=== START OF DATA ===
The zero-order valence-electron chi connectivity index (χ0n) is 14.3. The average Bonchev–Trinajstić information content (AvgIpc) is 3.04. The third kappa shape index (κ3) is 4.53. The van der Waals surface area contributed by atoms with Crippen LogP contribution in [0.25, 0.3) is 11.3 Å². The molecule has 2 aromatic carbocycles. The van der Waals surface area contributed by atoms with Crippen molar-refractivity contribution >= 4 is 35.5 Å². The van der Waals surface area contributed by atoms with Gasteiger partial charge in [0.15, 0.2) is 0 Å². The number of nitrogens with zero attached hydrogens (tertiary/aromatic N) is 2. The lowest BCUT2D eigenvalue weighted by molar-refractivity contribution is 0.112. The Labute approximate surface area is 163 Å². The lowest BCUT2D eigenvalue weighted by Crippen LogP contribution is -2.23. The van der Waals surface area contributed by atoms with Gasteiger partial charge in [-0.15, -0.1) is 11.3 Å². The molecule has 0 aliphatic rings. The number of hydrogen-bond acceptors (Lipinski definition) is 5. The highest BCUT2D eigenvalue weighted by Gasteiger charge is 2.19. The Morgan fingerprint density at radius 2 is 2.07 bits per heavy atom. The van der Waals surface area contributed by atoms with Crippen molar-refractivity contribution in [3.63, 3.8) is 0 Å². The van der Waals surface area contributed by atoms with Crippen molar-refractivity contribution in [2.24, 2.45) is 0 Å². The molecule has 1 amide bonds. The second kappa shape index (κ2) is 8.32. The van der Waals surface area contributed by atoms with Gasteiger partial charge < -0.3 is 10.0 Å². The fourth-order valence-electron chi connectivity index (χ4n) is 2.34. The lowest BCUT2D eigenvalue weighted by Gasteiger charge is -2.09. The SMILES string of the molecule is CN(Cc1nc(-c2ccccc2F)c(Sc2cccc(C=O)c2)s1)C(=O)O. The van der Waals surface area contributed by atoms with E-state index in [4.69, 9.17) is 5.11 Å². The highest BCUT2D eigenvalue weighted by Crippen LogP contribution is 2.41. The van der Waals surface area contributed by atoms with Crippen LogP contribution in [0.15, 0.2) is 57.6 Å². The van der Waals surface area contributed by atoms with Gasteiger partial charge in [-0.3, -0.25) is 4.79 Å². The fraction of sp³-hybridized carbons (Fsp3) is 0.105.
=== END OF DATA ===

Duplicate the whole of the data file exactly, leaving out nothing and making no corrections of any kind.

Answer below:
The zero-order valence-electron chi connectivity index (χ0n) is 14.3. The average Bonchev–Trinajstić information content (AvgIpc) is 3.04. The third kappa shape index (κ3) is 4.53. The van der Waals surface area contributed by atoms with Crippen LogP contribution in [0.25, 0.3) is 11.3 Å². The molecule has 2 aromatic carbocycles. The van der Waals surface area contributed by atoms with Crippen molar-refractivity contribution >= 4 is 35.5 Å². The van der Waals surface area contributed by atoms with Gasteiger partial charge in [0.15, 0.2) is 0 Å². The number of nitrogens with zero attached hydrogens (tertiary/aromatic N) is 2. The lowest BCUT2D eigenvalue weighted by molar-refractivity contribution is 0.112. The Labute approximate surface area is 163 Å². The lowest BCUT2D eigenvalue weighted by Crippen LogP contribution is -2.23. The van der Waals surface area contributed by atoms with Gasteiger partial charge in [-0.15, -0.1) is 11.3 Å². The molecule has 0 aliphatic rings. The number of hydrogen-bond acceptors (Lipinski definition) is 5. The highest BCUT2D eigenvalue weighted by Gasteiger charge is 2.19. The Morgan fingerprint density at radius 2 is 2.07 bits per heavy atom. The van der Waals surface area contributed by atoms with Crippen molar-refractivity contribution in [3.63, 3.8) is 0 Å². The van der Waals surface area contributed by atoms with Crippen molar-refractivity contribution in [2.24, 2.45) is 0 Å². The molecule has 1 amide bonds. The second kappa shape index (κ2) is 8.32. The van der Waals surface area contributed by atoms with Gasteiger partial charge < -0.3 is 10.0 Å². The fourth-order valence-electron chi connectivity index (χ4n) is 2.34. The lowest BCUT2D eigenvalue weighted by Gasteiger charge is -2.09. The SMILES string of the molecule is CN(Cc1nc(-c2ccccc2F)c(Sc2cccc(C=O)c2)s1)C(=O)O. The van der Waals surface area contributed by atoms with E-state index in [4.69, 9.17) is 5.11 Å². The highest BCUT2D eigenvalue weighted by Crippen LogP contribution is 2.41. The van der Waals surface area contributed by atoms with Crippen LogP contribution in [0.15, 0.2) is 57.6 Å². The van der Waals surface area contributed by atoms with Gasteiger partial charge in [-0.3, -0.25) is 4.79 Å². The fraction of sp³-hybridized carbons (Fsp3) is 0.105.